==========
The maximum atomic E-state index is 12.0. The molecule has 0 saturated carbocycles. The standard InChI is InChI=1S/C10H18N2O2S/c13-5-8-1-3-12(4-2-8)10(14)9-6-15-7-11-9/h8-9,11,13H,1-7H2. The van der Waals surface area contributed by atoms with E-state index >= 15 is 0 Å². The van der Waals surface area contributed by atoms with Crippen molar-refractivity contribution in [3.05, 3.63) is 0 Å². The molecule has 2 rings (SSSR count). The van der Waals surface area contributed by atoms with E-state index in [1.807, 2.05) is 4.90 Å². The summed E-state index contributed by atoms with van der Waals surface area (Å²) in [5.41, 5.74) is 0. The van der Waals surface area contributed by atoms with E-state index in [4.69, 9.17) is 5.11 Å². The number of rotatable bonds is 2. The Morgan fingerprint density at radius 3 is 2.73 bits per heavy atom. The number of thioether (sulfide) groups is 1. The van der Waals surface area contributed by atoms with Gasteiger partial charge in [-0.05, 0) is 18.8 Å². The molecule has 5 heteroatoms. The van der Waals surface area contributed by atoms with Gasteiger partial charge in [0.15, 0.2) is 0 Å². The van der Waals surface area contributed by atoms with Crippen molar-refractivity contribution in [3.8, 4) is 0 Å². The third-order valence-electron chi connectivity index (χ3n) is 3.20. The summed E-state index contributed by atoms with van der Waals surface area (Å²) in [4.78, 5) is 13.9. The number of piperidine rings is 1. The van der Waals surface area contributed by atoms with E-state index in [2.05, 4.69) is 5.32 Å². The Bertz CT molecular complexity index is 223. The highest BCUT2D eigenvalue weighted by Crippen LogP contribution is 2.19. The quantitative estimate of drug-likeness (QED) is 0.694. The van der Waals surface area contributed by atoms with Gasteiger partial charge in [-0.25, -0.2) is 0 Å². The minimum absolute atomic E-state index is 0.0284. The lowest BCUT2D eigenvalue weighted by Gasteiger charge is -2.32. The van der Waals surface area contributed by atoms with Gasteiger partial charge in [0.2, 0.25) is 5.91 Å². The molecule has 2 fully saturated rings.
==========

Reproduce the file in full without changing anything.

The maximum atomic E-state index is 12.0. The molecule has 0 saturated carbocycles. The standard InChI is InChI=1S/C10H18N2O2S/c13-5-8-1-3-12(4-2-8)10(14)9-6-15-7-11-9/h8-9,11,13H,1-7H2. The van der Waals surface area contributed by atoms with E-state index >= 15 is 0 Å². The van der Waals surface area contributed by atoms with Crippen molar-refractivity contribution in [3.05, 3.63) is 0 Å². The molecule has 2 rings (SSSR count). The van der Waals surface area contributed by atoms with E-state index in [1.807, 2.05) is 4.90 Å². The summed E-state index contributed by atoms with van der Waals surface area (Å²) in [5.41, 5.74) is 0. The van der Waals surface area contributed by atoms with E-state index in [4.69, 9.17) is 5.11 Å². The number of rotatable bonds is 2. The Morgan fingerprint density at radius 3 is 2.73 bits per heavy atom. The number of thioether (sulfide) groups is 1. The van der Waals surface area contributed by atoms with Gasteiger partial charge in [-0.05, 0) is 18.8 Å². The molecule has 5 heteroatoms. The van der Waals surface area contributed by atoms with Gasteiger partial charge in [0.15, 0.2) is 0 Å². The van der Waals surface area contributed by atoms with Crippen molar-refractivity contribution in [3.8, 4) is 0 Å². The third-order valence-electron chi connectivity index (χ3n) is 3.20. The summed E-state index contributed by atoms with van der Waals surface area (Å²) in [4.78, 5) is 13.9. The number of piperidine rings is 1. The van der Waals surface area contributed by atoms with E-state index in [2.05, 4.69) is 5.32 Å². The Bertz CT molecular complexity index is 223. The highest BCUT2D eigenvalue weighted by Crippen LogP contribution is 2.19. The quantitative estimate of drug-likeness (QED) is 0.694. The van der Waals surface area contributed by atoms with Gasteiger partial charge in [-0.25, -0.2) is 0 Å². The minimum absolute atomic E-state index is 0.0284. The lowest BCUT2D eigenvalue weighted by Gasteiger charge is -2.32. The van der Waals surface area contributed by atoms with Gasteiger partial charge in [0.2, 0.25) is 5.91 Å². The molecule has 2 fully saturated rings.